Just about every A-list Hollywood star sees their career fade, and the quality if projects they are involved in decrease. Just ask Bruce Willis. But, there is slumming it, and then there is SLUMMING IT.
The Job, the 2003 direct-to-video magnum opus from writer/director Kenny Golde, is a very dark, character-driven crime story starring Daryl Hannah as freelance mob assassin CJ March.
CJ is a damaged character. Her mother was a prostitute who seemed unable to hire a babysitter when CJ was a child, and who was then killed in front of CJ. In her adult life, when she’s not whacking people for mobster Vernon Cray (Alex Rocco), she’s downing shots of warm well vodka and banging strangers. She’s a self-destructive alcoholic who is in a deep funk, and she looks it. Hannah is done up in a ragged, disheveled manner that fits the character well, and her hangdog face looks as if it’s never smiled once in her life. I was skeptical at the casting at first. There is no believability when it comes to CJ being a hired killer, but the even more fucked up side of CJ is near-perfect.
Her latest assignment sees her chasing down twenty kilos of Vernon’s heroin that were stolen by an ex-junkie named Troy (Brad Renfro). He stole the heroin because he wants to make a big score that will set he and his young, and very pregnant, wife, Emily (Dominique Swain), up in a new city. It’s a stupid idea, as his plans are not thought out, and have a predictable amount of success.
Finally, there’s CJ’s love interest, a former priest named Rick (Eric Mabius), who falls in love, not with CJ, but with the idea of saving CJ. Because, although CJ is a killer, she’s also a damsel-in-distress just begging for some white knight to come and save her. Violent yet hesitant, steely and then shattered, CJ is the kind of character that has a little too much depth. Her character has been put through such a brutal backstory wringer that it’s comical. She’s not alone in the running for the shitty life sweepstakes in this flick.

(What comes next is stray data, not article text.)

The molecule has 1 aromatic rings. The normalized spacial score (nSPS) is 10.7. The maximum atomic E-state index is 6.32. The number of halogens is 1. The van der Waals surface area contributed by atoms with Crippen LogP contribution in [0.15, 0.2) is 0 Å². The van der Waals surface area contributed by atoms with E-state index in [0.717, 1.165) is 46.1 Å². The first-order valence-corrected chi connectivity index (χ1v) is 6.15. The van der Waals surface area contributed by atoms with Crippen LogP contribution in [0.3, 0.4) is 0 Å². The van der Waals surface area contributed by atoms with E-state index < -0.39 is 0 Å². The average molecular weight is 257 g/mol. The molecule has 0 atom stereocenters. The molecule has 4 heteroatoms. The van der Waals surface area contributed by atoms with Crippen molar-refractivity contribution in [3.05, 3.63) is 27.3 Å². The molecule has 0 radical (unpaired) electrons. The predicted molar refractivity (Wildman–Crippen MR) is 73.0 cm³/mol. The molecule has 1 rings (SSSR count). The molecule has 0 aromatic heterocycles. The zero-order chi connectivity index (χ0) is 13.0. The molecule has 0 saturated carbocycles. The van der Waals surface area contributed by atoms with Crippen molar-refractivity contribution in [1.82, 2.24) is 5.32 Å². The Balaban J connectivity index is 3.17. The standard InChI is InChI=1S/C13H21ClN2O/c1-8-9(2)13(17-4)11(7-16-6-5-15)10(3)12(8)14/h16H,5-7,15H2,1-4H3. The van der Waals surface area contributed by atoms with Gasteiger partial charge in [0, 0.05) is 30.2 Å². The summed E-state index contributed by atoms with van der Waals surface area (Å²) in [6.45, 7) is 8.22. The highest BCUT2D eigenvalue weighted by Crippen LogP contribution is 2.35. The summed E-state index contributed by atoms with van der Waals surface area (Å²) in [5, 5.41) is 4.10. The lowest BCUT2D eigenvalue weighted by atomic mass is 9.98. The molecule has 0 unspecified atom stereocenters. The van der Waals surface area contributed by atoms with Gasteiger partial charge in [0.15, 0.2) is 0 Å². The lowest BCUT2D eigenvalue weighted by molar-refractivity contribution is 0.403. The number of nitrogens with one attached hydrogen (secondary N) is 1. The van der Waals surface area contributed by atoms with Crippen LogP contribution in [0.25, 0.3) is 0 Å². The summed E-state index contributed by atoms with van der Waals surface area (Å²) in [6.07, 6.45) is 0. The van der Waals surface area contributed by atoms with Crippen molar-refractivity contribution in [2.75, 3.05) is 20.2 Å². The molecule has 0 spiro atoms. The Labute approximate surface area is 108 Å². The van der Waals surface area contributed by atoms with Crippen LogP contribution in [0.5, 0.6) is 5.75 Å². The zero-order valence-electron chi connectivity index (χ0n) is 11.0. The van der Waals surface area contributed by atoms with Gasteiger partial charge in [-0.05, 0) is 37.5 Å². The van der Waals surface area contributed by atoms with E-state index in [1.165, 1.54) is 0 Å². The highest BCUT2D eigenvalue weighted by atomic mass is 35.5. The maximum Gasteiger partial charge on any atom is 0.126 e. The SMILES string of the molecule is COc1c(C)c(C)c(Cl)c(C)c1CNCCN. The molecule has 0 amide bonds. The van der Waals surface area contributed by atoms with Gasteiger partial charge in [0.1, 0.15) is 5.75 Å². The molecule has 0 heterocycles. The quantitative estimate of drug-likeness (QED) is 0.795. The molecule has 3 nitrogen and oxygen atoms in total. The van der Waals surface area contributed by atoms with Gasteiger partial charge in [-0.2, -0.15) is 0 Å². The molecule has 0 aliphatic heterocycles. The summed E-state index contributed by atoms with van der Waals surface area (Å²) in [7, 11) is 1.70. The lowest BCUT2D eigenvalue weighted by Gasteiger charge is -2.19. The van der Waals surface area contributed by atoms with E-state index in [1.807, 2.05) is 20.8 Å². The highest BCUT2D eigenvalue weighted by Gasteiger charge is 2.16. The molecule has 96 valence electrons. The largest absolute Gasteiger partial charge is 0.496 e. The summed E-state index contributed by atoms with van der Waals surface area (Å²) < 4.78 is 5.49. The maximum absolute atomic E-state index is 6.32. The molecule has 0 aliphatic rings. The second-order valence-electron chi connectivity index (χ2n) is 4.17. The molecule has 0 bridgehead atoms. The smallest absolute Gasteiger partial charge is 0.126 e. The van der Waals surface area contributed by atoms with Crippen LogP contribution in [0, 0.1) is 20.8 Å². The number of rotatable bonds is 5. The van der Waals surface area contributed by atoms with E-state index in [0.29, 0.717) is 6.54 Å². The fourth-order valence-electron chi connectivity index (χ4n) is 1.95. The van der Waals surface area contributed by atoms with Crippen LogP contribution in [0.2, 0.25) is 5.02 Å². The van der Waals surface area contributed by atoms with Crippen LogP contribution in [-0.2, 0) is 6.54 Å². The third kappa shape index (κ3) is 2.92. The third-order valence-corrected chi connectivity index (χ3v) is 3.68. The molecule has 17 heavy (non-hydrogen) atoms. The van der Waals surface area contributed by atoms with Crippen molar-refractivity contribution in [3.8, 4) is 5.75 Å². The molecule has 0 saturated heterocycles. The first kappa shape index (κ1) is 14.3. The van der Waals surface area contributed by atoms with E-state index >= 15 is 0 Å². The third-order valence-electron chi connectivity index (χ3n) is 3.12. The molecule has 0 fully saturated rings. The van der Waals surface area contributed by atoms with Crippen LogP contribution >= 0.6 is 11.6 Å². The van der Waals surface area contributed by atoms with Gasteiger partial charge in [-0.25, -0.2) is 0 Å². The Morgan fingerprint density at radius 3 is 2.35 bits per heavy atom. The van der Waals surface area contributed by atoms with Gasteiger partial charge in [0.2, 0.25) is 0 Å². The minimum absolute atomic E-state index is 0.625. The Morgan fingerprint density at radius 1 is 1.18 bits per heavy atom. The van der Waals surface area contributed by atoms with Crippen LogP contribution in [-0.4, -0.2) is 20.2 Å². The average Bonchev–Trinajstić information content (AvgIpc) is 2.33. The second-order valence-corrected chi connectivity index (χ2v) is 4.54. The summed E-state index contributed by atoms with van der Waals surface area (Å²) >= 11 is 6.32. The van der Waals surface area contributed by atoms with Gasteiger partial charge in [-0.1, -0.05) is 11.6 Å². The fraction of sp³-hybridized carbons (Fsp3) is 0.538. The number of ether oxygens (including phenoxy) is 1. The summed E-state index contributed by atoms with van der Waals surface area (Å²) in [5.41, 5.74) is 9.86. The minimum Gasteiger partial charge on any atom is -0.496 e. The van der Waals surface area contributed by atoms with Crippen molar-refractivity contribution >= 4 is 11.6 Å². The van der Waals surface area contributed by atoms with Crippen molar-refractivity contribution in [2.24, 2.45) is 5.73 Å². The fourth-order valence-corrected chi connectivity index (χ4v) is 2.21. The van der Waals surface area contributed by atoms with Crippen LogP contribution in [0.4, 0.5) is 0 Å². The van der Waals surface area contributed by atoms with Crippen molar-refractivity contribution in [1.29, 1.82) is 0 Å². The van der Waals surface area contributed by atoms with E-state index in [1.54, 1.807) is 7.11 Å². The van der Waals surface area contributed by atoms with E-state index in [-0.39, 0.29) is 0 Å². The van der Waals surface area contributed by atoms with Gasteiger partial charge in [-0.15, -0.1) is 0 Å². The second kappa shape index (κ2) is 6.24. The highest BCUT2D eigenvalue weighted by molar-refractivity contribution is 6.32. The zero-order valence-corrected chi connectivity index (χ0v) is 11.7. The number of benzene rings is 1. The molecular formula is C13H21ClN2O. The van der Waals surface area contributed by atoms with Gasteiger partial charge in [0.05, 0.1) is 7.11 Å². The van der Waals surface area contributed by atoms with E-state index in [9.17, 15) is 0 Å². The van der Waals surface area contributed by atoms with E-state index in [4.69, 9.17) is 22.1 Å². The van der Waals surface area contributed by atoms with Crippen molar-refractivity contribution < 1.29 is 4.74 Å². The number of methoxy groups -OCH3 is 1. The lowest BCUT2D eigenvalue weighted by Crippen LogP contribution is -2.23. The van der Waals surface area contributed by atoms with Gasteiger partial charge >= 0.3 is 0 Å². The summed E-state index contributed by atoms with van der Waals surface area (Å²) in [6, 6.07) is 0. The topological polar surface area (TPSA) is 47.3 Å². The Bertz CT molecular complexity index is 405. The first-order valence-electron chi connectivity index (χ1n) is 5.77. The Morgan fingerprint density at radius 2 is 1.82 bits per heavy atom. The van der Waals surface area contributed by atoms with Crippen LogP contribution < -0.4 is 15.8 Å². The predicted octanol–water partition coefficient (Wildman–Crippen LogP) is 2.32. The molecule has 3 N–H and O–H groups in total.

Troy is a barrel of laughs all on his own. Renfro spends most of his time on screen staring at the ground, and it’s as if Troy is looking forward to climbing into his grave. He’s such a bummer, man. Even Emily, loyal all the way until the second she’s not, is crawling with issues. After all, it wasn’t good life decisions that led her to being with Troy.
What follows for the rest of the film is a cat and mouse game between CJ and Troy that a viewer is under no obligation to follow closely. That’s because, as written above, this film is a character study. It’s not the main plot that is most important, but the individual set pieces where Golde explores his characters, in excruciating fashion.
Character studies are all well and good, but the formula has to be more substantial than this. The characters are not shallow, which is good. But their stories are, which is bad. Their personal lives and personalities are so fucked up that there isn’t any hope for redemption. Having characters fail to achieve some form of karmic improvement is not a film sin, but to offer not even a tragic hint that there’s something to root for is just deadly.
The Job is a slog. By the 2nd act I was right there with CJ, feeling like drowning in a bottle of vodka was the only way to escape this film. I didn’t want to spend any more time amongst such unpleasantness, but I did. I did it for you, dear reader, to see if there was any payoff for the pain to which a viewer is subjected. There is not. This is an 83-minute long depression simulator. I’ve rarely been happier to see the credits roll. This downer of a flick falls way down the Watchability Index, bumping The Dungeon of Harrow out of the #308 spot. Stay away.